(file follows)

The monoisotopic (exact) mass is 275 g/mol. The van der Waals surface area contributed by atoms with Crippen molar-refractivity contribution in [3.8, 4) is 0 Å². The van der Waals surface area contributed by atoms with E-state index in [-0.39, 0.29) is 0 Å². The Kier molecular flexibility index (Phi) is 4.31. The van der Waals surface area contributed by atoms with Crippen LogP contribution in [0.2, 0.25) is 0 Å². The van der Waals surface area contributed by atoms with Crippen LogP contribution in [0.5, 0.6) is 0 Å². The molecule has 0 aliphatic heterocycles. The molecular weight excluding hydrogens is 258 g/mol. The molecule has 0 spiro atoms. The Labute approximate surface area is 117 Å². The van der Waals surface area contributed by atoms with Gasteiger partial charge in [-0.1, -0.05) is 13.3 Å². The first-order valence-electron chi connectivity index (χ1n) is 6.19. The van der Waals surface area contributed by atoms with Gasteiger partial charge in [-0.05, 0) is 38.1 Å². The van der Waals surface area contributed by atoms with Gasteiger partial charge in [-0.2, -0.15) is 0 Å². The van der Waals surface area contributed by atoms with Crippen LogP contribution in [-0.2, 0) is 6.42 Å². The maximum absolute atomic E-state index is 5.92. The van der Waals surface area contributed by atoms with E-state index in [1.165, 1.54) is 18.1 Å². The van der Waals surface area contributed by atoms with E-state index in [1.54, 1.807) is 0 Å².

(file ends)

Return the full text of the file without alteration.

The monoisotopic (exact) mass is 275 g/mol. The van der Waals surface area contributed by atoms with Crippen molar-refractivity contribution in [3.8, 4) is 0 Å². The van der Waals surface area contributed by atoms with E-state index in [-0.39, 0.29) is 0 Å². The Kier molecular flexibility index (Phi) is 4.31. The van der Waals surface area contributed by atoms with Crippen LogP contribution in [0.2, 0.25) is 0 Å². The van der Waals surface area contributed by atoms with Crippen LogP contribution in [0.5, 0.6) is 0 Å². The molecule has 0 aliphatic heterocycles. The molecular weight excluding hydrogens is 258 g/mol. The molecule has 0 spiro atoms. The Labute approximate surface area is 117 Å². The van der Waals surface area contributed by atoms with Gasteiger partial charge in [-0.1, -0.05) is 13.3 Å². The first-order valence-electron chi connectivity index (χ1n) is 6.19. The van der Waals surface area contributed by atoms with Gasteiger partial charge in [-0.05, 0) is 38.1 Å². The van der Waals surface area contributed by atoms with Gasteiger partial charge in [-0.2, -0.15) is 0 Å². The van der Waals surface area contributed by atoms with Crippen LogP contribution in [-0.2, 0) is 6.42 Å². The maximum absolute atomic E-state index is 5.92. The van der Waals surface area contributed by atoms with E-state index in [1.165, 1.54) is 18.1 Å². The van der Waals surface area contributed by atoms with E-state index in [1.54, 1.807) is 0 Å².